for Sandberg, Villaneuva, and Bell.
Personally, I'd like to see Grace bat lead-off for the Cubs. Sure, it's
a bizarre move for a 1Bman to lead-off, but I think he's got all the
right qualities. If the Cubbies really want to have those big innings,
they'll follow my advice (yeah right).
Thanx muchly in advance.
My recollection is that his OBP is not too good, but don't
quote me until I get home to my references...
I think Walton is a reasonable choice, but he needs to
show that 89 and previous are his levels of performance,
not 90-91. He won't be .400 or anything, but he should
be able to maintain .340 or so, which is a lot better
than Dunston. Smith can hit too, but his career might be
over unless he gets traded to the AL...
Cubs could be first or last or anywhere inbetween...
Dave DeMers ddemers@UCSD dem...@cs.ucsd.edu
Computer Science & Engineering C-014 demers%c...@ucsd.bitnet
UC San Diego ...!ucsd!cs!demers
La Jolla, CA 92093-0114 (619) 534-0688, or -8187, FAX: (619) 534-7029
>>There is another guy that the Cubs will probably give a shot
>>in the leadoff spot. He's Ced Landrum, a lightning fast center
>>fielder who only played a couple months late in the season for
>>the Cubs. I believe he stole about 20 bases in those couple months.
>>I don't know what his OBP was but maybe someone out there can supply
>>that. Because Walton had such a good year in 1989, I would give
>>him a shot at leadoff. But he's been so bad the last two years that
>>the Cubs should give him a quick hook if he starts out bad.
>>Someone who might get a look also is Dwight Smith. I think he can
>>hit .300+ if given the chance to play every day. And that's what
>>the Cubs need; someone to get on base in front of Sandberg.
Walton had a good year in 1990, too (OBP=350). In fact, better than in 1989.
>My recollection is that his OBP is not too good, but don't
>quote me until I get home to my references...
That depends. It's not good, but it's gfac. (That's "Good for a Cub")
He did a 313 this year, but that's in 86 AB. At Iowa the last two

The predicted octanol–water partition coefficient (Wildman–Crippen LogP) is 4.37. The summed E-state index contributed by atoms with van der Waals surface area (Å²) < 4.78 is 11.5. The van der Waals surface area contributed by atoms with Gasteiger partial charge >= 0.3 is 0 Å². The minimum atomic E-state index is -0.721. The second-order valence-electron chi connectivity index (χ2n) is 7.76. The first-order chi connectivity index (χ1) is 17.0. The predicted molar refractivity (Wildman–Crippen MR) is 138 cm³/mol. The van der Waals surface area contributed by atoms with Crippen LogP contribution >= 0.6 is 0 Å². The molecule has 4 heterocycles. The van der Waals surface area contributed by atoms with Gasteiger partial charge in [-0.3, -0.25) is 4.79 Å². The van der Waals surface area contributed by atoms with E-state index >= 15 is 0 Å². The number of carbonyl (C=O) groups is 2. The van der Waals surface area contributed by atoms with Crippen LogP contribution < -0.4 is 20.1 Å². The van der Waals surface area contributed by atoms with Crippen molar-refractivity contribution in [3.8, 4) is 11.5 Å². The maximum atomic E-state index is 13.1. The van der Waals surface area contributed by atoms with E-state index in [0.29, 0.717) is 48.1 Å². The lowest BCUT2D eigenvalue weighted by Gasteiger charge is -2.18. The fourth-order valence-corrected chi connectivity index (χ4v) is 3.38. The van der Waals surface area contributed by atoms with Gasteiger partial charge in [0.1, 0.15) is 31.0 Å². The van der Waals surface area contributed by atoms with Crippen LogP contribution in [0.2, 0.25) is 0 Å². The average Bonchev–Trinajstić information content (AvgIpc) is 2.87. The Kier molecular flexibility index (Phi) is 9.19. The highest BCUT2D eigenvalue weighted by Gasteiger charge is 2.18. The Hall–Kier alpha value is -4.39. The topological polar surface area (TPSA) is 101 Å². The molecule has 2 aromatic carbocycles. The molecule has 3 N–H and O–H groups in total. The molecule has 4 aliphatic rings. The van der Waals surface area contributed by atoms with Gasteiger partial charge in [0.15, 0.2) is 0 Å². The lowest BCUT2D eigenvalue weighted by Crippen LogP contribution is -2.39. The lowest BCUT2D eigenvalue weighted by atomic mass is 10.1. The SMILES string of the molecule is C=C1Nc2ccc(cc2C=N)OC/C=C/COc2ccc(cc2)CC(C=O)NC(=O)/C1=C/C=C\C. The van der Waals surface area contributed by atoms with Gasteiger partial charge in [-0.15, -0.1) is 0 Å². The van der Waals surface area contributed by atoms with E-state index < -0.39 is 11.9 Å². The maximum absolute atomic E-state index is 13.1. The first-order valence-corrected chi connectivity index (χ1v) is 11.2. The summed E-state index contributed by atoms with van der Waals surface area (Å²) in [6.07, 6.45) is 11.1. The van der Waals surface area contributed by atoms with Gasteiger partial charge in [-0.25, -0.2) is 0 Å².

years, he's done a 368 and a 360.
He does seem pretty fast, though. He was 27-5 in SB-CS in just 86 ABs!
On the other hand, he's also 28 years old.
>I think Walton is a reasonable choice, but he needs to
>show that 89 and previous are his levels of performance,
>not 90-91. He won't be .400 or anything, but he should
>be able to maintain .340 or so, which is a lot better
>than Dunston. Smith can hit too, but his career might be
>over unless he gets traded to the AL...
What's the matter with 1990? Walton had a 350 OBP in 1990, compared to
a 335 in 1989. Who else would they choose? If it were up to me, I'd
use Grace, but they aren't smart enough for that.
>Cubs could be first or last or anywhere inbetween...
I'll take door #3. First? With a team OBP of 300 in Wrigley? And Mike
Morgan on their staff?
>Dave DeMers ddemers@UCSD dem...@cs.ucsd.edu
>Computer Science & Engineering C-014 demers%c...@ucsd.bitnet
>UC San Diego ...!ucsd!cs!demers
>La Jolla, CA 92093-0114 (619) 534-0688, or -8187, FAX: (619) 534-7029
David M. Nieporent |ALEast 92: 1.Baltimore 2.Boston 3.Toronto
niep...@phoenix.princeton.edu |4. Detroit 5.Milwaukee 6.NY 8.Cleveland
"Not likely to call anyone an idiot except John MacNamara"
You got it.
Cedric Bernard Landrum:
YR League OBP SB CS PA
-- ------ --- -- -- --
'88 AA (Eastern) .336 69 17 522
'89 AA (Southern) .349 45 9 421
'90 AAA (Am. Assn.) .368 46 16 424
'91 AAA ( " " ) .360 13 4 138
'91 National .313 27 5 99
I have no idea what MLE's are for OBP at Iowa of the American Association...
David M. Tate |"A tendencey to drastically underestimate
dt...@unix.cis.pitt.edu | the frequency of coincidences is a prime
Less musteliform than Gary Huckabay | characteristic of innumerates."
Less cephalopoid than Lance Smith. | --John Allen Paulos, _Innumeracy_